The light green summer squash that's often referred to as Korean zucchini is paler, thinner skinned and much more delicate in texture and flavour than its Italian counterpart. It's not easy to find in supermarkets - you'll have to look in shops specialising in Korean products (such as those on Kimberley Street, Tsim Sha Tsui); although sometimes Fresh Mart at Sogo in Causeway Bay sells it. It usually comes in shrink-wrap plastic packaging and is quite expensive (about HK$30 per vegetable). Use it soon after purchase because it spoils quickly, going brown and mushy in spots, although if the rest of the squash is firm, the soft parts can be trimmed off.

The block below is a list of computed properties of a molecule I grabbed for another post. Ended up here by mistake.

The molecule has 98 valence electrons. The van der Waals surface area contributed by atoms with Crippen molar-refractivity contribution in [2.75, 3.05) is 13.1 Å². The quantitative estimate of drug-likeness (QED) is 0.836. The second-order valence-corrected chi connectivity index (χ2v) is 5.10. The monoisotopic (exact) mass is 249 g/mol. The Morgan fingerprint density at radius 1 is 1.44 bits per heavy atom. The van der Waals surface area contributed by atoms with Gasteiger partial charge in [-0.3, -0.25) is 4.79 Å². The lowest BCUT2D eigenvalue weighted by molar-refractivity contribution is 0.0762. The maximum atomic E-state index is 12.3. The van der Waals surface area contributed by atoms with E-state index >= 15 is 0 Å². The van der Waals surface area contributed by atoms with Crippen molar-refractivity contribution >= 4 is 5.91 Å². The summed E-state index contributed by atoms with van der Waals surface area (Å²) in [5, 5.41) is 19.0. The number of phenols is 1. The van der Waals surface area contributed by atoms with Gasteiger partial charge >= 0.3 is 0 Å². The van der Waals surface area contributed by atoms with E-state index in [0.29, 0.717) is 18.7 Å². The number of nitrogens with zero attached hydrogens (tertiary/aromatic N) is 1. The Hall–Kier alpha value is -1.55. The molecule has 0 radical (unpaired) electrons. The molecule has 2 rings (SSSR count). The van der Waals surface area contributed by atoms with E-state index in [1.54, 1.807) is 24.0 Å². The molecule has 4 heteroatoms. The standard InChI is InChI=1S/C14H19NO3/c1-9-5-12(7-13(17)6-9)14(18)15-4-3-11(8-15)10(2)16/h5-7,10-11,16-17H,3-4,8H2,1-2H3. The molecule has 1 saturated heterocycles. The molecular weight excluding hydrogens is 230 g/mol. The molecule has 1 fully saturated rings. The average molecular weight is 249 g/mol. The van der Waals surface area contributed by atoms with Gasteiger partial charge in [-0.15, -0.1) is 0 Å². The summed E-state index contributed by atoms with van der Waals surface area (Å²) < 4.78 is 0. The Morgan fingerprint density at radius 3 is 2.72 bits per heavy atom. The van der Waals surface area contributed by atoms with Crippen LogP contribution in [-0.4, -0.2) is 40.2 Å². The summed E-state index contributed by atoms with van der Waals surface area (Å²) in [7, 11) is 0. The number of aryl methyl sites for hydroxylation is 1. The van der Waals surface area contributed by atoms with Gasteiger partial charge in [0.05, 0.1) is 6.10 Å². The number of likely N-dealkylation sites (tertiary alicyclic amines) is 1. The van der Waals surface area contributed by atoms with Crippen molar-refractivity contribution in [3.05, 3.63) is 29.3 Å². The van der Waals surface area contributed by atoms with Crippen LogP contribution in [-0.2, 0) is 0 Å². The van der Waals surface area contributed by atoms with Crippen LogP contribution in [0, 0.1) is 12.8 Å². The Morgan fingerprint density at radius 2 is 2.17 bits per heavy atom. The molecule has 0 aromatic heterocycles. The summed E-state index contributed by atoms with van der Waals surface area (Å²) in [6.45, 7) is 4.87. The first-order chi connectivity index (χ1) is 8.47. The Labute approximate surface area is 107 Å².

The Korean zucchini (which is called hobak) can be used in many ways. It's usually sliced and then salted, to draw out the excess liquid and soften the pieces. Dry the slices with paper towels, then season with sesame oil for a refreshing, simple banchan (side dish). For hobak jeon, dip the salted slices in an egg and flour batter, then pan-fry them and serve with a dipping sauce made with soy sauce, rice vinegar, sesame oil and chilli flakes.